Canada Steps Up And Cracks Down Hard On Abusive Farmers

Canada’s biggest dairy factory farm has been found guilty of 20 animal cruelty charges — a landmark conviction resulting in $350,000 in fines for workers and one of the company’s owners.

The charges stem from a 2014 video taken by a former employee at Chilliwack Cattle Sales in British Columbia, as part of an investigation by Mercy For Animals Canada.

The disturbing video caught workers brutalizing cows with boots, pipes, chains and rakes.

Image Source: Mercy For Animals Canada

“These charges are a landmark in Canada, so quite frankly it feels really good,” Krista Hiddema, managing director for Mercy for Animals Canada, told CBC News at the time.

Last week, three workers — Travis Keefer, Chris Vandyke, and Jamie Visser — were found guilty of violating the province’s Prevention of Cruelty to Animals Act. They will be sentenced this week, while four more workers are still awaiting trial.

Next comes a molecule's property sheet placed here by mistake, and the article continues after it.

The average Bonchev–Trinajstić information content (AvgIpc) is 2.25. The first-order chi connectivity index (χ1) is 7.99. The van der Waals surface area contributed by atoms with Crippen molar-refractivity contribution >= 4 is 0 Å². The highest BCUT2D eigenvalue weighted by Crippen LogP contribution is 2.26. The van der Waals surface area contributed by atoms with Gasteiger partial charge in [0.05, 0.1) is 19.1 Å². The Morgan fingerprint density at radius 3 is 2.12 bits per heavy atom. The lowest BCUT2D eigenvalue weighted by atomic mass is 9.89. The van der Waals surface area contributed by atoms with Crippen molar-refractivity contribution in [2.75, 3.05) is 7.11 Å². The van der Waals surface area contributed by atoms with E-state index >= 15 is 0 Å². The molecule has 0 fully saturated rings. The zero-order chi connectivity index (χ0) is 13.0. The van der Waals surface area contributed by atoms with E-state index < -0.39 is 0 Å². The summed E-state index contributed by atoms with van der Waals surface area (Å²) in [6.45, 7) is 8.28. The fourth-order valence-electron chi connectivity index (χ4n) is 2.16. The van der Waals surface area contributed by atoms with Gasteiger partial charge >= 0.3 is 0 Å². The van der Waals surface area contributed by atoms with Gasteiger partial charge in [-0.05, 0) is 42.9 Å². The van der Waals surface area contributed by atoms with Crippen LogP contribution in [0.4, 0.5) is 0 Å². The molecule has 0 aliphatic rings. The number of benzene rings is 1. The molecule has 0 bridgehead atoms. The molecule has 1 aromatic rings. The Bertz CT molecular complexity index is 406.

In addition, Wesley Kooyman, one of the owners at Chilliwack Cattle Sales, is still serving a one-year ban from owning animals and having any control over the operation.

Among the charges, 16 fall under the province’s Prevention of Cruelty to Animals Act — including causing distress to an animal and failing to care and protect an animal from distress.

Image Source: Mercy For Animals Canada

At one point, the video showed employees gleefully torturing a pigeon — an incident that earned workers additional charges under the British Columbia Wildlife Act for “molesting a pigeon.”

“In the video, four of the individuals were seen throwing a pigeon back and forth, tying a string around it, and causing it pain and suffering,” Marcie Moriarty, chief prevention and enforcement officer for the British Columbia Society for the Prevention of Cruelty to Animals (SPCA), told Motherboard.

“It’s very callous and disturbing footage, I will say.”

“It is obvious the dairy industry is incapable of self-regulation,” Nathan Runkle, president of Mercy For Animals, noted in a press release. “We need stronger laws and more oversight to protect farmed animals from needless cruelty and violence.”